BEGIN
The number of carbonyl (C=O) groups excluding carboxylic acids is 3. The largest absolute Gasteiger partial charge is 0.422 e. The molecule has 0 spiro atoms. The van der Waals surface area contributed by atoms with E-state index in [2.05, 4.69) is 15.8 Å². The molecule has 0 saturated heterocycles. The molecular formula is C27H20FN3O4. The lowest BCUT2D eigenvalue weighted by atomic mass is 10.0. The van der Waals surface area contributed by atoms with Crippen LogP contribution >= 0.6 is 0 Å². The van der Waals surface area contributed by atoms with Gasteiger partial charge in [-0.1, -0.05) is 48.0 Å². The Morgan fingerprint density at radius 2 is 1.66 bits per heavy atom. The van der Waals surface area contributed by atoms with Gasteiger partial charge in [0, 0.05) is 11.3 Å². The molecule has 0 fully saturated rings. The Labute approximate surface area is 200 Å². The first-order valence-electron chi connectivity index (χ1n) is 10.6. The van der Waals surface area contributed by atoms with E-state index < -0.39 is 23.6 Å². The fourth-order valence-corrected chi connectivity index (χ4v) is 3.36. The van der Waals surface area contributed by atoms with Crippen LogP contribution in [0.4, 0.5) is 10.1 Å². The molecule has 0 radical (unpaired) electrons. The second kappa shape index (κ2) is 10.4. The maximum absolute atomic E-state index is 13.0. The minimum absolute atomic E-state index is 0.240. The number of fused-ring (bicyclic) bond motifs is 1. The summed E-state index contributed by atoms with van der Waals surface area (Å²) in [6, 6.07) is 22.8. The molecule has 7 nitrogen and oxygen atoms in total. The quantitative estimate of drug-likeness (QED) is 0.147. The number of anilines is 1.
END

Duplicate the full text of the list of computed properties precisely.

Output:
The number of carbonyl (C=O) groups excluding carboxylic acids is 3. The largest absolute Gasteiger partial charge is 0.422 e. The molecule has 0 spiro atoms. The van der Waals surface area contributed by atoms with E-state index in [2.05, 4.69) is 15.8 Å². The molecule has 0 saturated heterocycles. The molecular formula is C27H20FN3O4. The lowest BCUT2D eigenvalue weighted by atomic mass is 10.0. The van der Waals surface area contributed by atoms with Crippen LogP contribution >= 0.6 is 0 Å². The van der Waals surface area contributed by atoms with Gasteiger partial charge in [-0.1, -0.05) is 48.0 Å². The Morgan fingerprint density at radius 2 is 1.66 bits per heavy atom. The van der Waals surface area contributed by atoms with Gasteiger partial charge in [0, 0.05) is 11.3 Å². The molecule has 0 fully saturated rings. The Labute approximate surface area is 200 Å². The first-order valence-electron chi connectivity index (χ1n) is 10.6. The van der Waals surface area contributed by atoms with E-state index < -0.39 is 23.6 Å². The fourth-order valence-corrected chi connectivity index (χ4v) is 3.36. The van der Waals surface area contributed by atoms with Crippen LogP contribution in [0.4, 0.5) is 10.1 Å². The molecule has 0 radical (unpaired) electrons. The second kappa shape index (κ2) is 10.4. The maximum absolute atomic E-state index is 13.0. The minimum absolute atomic E-state index is 0.240. The number of fused-ring (bicyclic) bond motifs is 1. The summed E-state index contributed by atoms with van der Waals surface area (Å²) in [6, 6.07) is 22.8. The molecule has 7 nitrogen and oxygen atoms in total. The quantitative estimate of drug-likeness (QED) is 0.147. The number of anilines is 1.